Don’t Kill It This is an issue with any wildcrafting or wild foods harvest, but it’s blatantly obvious when you harvest trees. Trees are keystone species, meaning they form the center of the complex ecological web that surrounds them, from plants that only grow in soil with the pH maintained by that tree’s leaves, to the lichen on its branches, to the birds that eat the bugs that eat the wood, to the foxes that eat the birds…you get the idea. Trees are important fellows among their woodland brethren, so it’s easy to imagine the impact of removing one for a stupid reason, like by accident. The most common way this happens in wildcrafting is by girdling, or removing a section of bark around the trunk of the tree. Girdling kills the tree because the leaves and roots can’t trade water and sugar, leaving the tree to starve to death. Girdling is one thing if you’re carving a homestead out of the wilderness—it’s a time-honored way of clearing forest—but it’s something entirely different if you’re just doing it because you don’t know any better.

Girdling is specific to trees, but the overall principle applies to any plant: don’t kill it if you can avoid it. Instead of taking the whole root of a perennial, cut off most of the root, then replant the root bud where the stem comes out so the plant will grow back. If you’re harvesting leaves, cut the stem above a leaf node so it will easily regrow, instead of cutting it off at the ground. This is an easy habit to get in to.

Take What You Need… There’s no reason for wildcrafted herbs to end up in your compost. It’s better to go back for more than it is to take too much the first time.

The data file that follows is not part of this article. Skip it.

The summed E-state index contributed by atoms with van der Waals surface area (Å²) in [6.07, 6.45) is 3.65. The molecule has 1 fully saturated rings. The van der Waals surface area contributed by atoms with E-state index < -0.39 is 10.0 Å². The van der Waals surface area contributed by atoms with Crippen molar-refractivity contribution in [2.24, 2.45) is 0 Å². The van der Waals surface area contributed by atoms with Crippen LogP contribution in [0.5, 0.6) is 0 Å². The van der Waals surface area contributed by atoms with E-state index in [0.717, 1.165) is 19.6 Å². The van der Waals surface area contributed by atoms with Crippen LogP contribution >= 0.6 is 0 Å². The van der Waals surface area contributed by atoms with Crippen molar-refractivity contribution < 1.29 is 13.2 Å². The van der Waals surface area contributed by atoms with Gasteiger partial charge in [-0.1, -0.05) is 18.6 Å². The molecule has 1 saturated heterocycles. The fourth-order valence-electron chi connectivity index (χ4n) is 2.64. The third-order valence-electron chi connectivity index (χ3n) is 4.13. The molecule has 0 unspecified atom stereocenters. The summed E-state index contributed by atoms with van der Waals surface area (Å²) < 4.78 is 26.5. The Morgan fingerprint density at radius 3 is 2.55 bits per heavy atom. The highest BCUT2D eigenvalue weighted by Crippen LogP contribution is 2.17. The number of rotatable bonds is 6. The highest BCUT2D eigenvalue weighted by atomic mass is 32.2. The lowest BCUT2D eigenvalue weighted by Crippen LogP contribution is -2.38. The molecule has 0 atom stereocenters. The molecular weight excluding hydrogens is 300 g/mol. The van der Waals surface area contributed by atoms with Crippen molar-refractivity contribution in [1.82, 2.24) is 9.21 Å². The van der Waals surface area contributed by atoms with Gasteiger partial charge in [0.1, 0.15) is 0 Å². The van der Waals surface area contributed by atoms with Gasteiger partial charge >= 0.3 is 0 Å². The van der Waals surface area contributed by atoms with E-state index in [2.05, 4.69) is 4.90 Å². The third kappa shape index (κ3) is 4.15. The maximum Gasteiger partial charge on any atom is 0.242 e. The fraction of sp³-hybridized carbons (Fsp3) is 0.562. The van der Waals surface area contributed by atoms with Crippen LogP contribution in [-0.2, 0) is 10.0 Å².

…But Not Too Much When harvesting wild plants, take about 1/5 of the population, max. I’ve heard this explained as “1 each for the animals, birds, fish, plants, and people,” and “1 left for each of the four directions,” but those are maybe a little out-there for me. I just don’t take more than 1/5. It’s easy—if you’re really not sure, count to 5 and take the 5th plant. It’s especially important not to take too much when you’re harvesting from a small population, a rare or threatened plant, or at a place that’s really popular for wildcrafting— in these situations, you might decide to harvest far less to avoid having a negative impact.

The United Plant Savers website has great resources to tell you if a plant is threatened or at-risk.

 

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School of Plant Medicine Registration Open

Sign up now for Old Ways Herbal School of Plant Medicine Courses!

The Home Medicine Maker, Home Herbalist, and Medicinal Gardener Courses start in May.  As of today, there are 8 spots left in the Home Medicine Maker Course, and 9 in each of the others; these courses are open enrollment.

The Traditional Apprenticeship starts at the end of April, and the High Summer Apprenticeship starts in July.  These competitive programs are by application only.

More Information Here

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Plant a Bug Spray Garden

Check out my new article in Heirloom Gardener Magazine, a publication of Mother Earth News!

Plant a Bug Spray Garden: Plant herbal allies to defend your family from bites and your garden from pests

Here’s more information on Herbal Infused Oils

Here’s a bunch of things about Herbal Gardening

Let me know what you think!

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Good Medicine Confluence 2019

Join me in gorgeous Durango, CO, May 15-19 for one of the best, most unique herbal gatherings in the country!

I’m so excited to be teaching three classes:

Birth Trauma: Healing with Herbs

Essential Herbs for Toddlers and their Families

Botanical Sanctuary: Learning from the Land, Teaching from the Land

I’m so thrilled to be invited back to this vibrant event and I hope to see you there!

 

 

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Registered Herbalist!

Big news!  I’m honored to announce my acceptance into the American Herbalists Guild as a peer-reviewed Registered Herbalist, the highest level of credentialing available to herbalists in the US.  I look forward to participating in all the opportunities for professional development afforded by this honor, as well as expanding clinical hours for long-distance clients, and continuing to offer the usual courses and apprentice programs through the Old Ways Herbal School of Plant Medicine.